Revenue growth-2.7%-5.3%5.6%9.4%
Operating Profit growth13.6%17.2%18.0%13.2%
CFO growth15.7%3.2%-12.1%17.1%
Net Income growth9.3%-5.7%-3.6%10.6%
Gauge Score (0 to 25)92515
Revenue, CFO, and Net Income growth rates compare the last four quarters to the four previous quarters.
The Operating Profit rate is the annualized rate of growth in Operating Profit after Taxes over the last 16 quarters.

Microsoft's Revenue in both of the last two quarters was greater than in the year-earlier periods.  However, the recent uptick was not enough to outweigh earlier weakness and get the trailing-year growth rate into positive territory.

Fiscal 2009 was the first year in which Microsoft's Revenue was less than the year before.

The Growth gauge is also not going to respond favorably when Revenue as a percentage of Assets is falling.

However, and this might be more important, the situation is much rosier with respect to Cash Flow and Net Income growth.  The latter surged back above zero, getting to 9 percent, in the latest quarter.  This, and robust Cash Flow, led to the improvement in the Growth gauge score.

Profitability31 Mar 201031 Dec 200931 Mar 20095-Yr Avg
Operating Expenses/Revenue62.6%62.8%63.5%63.4%
Free Cash Flow/Invested Capital157.7%124.6%127.4%174.2%
Accrual Ratio11.8%12.7%7.2%-2.5%
Gauge Score (0 to 25)14151316

Although the operating margin could have weakened when inexpensive netbooks started to gain market share, Microsoft's cost-cutting proved to be an effective response.  Operating expenses as a percentage of Revenue have remained steady, at a very profitable level.  Our figures for this metric are on a trailing-year basis, which does help smooth the results.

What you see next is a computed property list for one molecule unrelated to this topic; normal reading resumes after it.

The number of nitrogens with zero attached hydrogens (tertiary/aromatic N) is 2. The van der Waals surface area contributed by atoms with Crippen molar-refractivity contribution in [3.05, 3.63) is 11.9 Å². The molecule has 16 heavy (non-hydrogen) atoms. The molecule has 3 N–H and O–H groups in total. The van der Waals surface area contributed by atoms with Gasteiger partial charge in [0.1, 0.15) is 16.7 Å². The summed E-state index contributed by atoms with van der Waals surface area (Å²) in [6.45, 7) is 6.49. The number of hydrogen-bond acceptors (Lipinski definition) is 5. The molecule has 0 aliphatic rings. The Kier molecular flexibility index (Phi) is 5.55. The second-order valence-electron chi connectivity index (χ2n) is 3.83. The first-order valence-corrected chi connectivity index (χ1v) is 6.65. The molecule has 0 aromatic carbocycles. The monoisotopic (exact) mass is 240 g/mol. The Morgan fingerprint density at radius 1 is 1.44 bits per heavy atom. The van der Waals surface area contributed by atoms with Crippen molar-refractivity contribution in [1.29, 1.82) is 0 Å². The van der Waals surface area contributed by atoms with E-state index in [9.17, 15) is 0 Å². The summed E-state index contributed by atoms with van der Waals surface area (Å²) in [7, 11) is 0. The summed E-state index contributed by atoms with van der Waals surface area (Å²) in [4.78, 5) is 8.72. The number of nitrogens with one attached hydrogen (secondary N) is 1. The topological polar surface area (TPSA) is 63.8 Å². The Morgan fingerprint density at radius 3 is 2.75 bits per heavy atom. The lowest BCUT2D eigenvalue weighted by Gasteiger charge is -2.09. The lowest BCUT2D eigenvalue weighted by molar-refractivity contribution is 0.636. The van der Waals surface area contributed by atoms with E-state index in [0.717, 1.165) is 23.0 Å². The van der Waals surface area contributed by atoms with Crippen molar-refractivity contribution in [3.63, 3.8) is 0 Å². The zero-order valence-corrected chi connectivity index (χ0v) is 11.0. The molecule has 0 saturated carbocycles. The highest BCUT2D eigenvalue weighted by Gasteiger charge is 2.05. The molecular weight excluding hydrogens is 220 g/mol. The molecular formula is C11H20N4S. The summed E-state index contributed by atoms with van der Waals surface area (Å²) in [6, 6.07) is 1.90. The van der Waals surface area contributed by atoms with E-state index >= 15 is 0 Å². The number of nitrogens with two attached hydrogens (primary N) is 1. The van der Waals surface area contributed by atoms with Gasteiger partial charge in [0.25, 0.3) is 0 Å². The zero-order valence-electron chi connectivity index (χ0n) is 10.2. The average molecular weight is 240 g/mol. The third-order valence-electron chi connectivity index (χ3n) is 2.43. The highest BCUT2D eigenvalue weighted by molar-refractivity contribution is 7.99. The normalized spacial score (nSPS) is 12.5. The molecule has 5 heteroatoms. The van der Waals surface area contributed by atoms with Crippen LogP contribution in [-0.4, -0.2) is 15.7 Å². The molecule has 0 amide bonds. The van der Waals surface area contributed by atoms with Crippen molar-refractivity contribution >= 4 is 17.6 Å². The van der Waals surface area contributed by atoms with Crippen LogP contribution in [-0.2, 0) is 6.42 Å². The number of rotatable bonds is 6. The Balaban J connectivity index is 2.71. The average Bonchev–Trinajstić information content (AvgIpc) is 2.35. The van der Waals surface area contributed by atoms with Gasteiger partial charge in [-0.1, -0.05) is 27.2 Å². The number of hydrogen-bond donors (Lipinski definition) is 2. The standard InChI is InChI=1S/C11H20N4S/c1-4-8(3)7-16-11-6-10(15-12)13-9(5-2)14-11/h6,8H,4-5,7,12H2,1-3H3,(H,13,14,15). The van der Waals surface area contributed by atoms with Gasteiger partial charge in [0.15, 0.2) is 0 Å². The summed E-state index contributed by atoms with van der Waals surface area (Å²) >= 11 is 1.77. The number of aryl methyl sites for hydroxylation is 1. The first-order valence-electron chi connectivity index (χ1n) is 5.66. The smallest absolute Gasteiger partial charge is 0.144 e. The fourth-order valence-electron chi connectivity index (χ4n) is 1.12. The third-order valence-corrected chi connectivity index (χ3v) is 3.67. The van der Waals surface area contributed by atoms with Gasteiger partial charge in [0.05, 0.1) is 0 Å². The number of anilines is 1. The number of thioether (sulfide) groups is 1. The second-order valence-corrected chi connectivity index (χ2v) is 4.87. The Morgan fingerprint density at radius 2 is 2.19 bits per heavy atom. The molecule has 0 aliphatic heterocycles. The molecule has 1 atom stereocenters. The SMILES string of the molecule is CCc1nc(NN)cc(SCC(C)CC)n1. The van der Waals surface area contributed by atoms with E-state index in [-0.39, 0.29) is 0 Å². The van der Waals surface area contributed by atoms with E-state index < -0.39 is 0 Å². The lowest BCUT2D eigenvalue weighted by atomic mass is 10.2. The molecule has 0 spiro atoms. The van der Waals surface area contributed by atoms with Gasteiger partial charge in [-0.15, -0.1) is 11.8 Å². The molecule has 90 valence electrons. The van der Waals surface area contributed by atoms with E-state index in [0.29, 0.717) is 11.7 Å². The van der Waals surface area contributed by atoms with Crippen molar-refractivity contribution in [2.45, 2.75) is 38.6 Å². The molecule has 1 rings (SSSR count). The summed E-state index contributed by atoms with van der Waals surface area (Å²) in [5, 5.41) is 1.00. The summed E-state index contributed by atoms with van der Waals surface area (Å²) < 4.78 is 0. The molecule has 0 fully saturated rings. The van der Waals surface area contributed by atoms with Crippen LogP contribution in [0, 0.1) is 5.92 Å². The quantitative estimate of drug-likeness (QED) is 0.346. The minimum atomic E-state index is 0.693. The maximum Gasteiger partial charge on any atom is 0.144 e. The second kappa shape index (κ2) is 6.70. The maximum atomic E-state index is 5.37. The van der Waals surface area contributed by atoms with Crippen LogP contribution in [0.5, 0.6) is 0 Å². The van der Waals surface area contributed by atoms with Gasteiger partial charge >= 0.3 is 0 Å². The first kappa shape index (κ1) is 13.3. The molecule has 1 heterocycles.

The ROIC and FCF percentages rebounded nicely in the last quarter.  They don't quite match their long-term averages, but they are impressive nonetheless.

The rising accrual ratio bears watching as potential cautionary sign.  Quality of earnings is considered better when the ratio is negative and getting lower.

Value31 Mar 201031 Dec 200931 Mar 20095-Yr Avg
P/E vs. S&P 500 P/E
Enterprise Value/Cash Flow (EV/CFO)
Gauge Score (0 to 25)992515
Share Price ($)$29.29$30.48$18.37-

At the end of March, Microsoft's share price was 3.9 percent lower than on 31 December 2009.  However, it was 59 percent higher that it was one year earlier.  The Value gauge responded to last year's bargain share price with a perfect 25-point score, but the gauge has sagged over the last year as the share price surged higher while sales and earnings grew unevenly.

Nevertheless, the Value metrics do not appear unreasonable on an absolute basis or when compared to Microsoft's longer-term averages.

Overall31 Mar 201031 Dec 200931 Mar 20095-Yr Avg
Gauge Score (0 to 100)51487163

The Overall gauge rose modestly, mostly because the Growth gauge woke from a yearlong slumber.  Cash Management strength and Profitability remain splendid (although below peak levels).  Better Revenue growth would help the gauges move up to the next tier.

Full disclosure: Long MSFT at time of writing.

No comments:

Post a Comment